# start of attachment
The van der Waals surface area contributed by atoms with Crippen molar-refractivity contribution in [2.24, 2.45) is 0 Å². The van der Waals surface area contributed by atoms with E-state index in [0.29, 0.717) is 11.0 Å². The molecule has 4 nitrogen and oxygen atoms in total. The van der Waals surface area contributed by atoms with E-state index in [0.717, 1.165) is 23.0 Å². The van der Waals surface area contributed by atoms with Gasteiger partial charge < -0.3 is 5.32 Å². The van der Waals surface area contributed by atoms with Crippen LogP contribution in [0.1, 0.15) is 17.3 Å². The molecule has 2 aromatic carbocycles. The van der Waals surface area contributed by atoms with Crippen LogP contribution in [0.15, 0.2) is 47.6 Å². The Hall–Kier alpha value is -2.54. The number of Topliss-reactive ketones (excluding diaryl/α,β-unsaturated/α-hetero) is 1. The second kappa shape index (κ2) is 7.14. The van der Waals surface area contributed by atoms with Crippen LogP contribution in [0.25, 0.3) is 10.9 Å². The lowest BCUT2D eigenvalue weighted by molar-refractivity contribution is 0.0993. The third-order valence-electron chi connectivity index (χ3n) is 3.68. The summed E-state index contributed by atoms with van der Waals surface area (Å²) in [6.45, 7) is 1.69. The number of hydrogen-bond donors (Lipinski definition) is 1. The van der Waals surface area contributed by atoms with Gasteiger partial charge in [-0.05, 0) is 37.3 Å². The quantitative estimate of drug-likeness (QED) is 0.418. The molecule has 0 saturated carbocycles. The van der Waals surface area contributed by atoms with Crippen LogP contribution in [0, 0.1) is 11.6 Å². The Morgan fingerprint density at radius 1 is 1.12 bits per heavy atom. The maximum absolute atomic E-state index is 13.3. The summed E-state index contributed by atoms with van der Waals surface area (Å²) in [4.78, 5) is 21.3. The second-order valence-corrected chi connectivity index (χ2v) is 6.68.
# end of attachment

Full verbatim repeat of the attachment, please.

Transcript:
The van der Waals surface area contributed by atoms with Crippen molar-refractivity contribution in [2.24, 2.45) is 0 Å². The van der Waals surface area contributed by atoms with E-state index in [0.29, 0.717) is 11.0 Å². The molecule has 4 nitrogen and oxygen atoms in total. The van der Waals surface area contributed by atoms with E-state index in [0.717, 1.165) is 23.0 Å². The van der Waals surface area contributed by atoms with Gasteiger partial charge < -0.3 is 5.32 Å². The van der Waals surface area contributed by atoms with Crippen LogP contribution in [0.1, 0.15) is 17.3 Å². The molecule has 2 aromatic carbocycles. The van der Waals surface area contributed by atoms with Crippen LogP contribution in [0.15, 0.2) is 47.6 Å². The Hall–Kier alpha value is -2.54. The number of Topliss-reactive ketones (excluding diaryl/α,β-unsaturated/α-hetero) is 1. The second kappa shape index (κ2) is 7.14. The van der Waals surface area contributed by atoms with Crippen LogP contribution in [0.25, 0.3) is 10.9 Å². The lowest BCUT2D eigenvalue weighted by molar-refractivity contribution is 0.0993. The third-order valence-electron chi connectivity index (χ3n) is 3.68. The summed E-state index contributed by atoms with van der Waals surface area (Å²) in [6.45, 7) is 1.69. The number of hydrogen-bond donors (Lipinski definition) is 1. The van der Waals surface area contributed by atoms with Gasteiger partial charge in [-0.05, 0) is 37.3 Å². The quantitative estimate of drug-likeness (QED) is 0.418. The molecule has 0 saturated carbocycles. The van der Waals surface area contributed by atoms with Crippen LogP contribution in [0, 0.1) is 11.6 Å². The Morgan fingerprint density at radius 1 is 1.12 bits per heavy atom. The maximum absolute atomic E-state index is 13.3. The summed E-state index contributed by atoms with van der Waals surface area (Å²) in [4.78, 5) is 21.3. The second-order valence-corrected chi connectivity index (χ2v) is 6.68.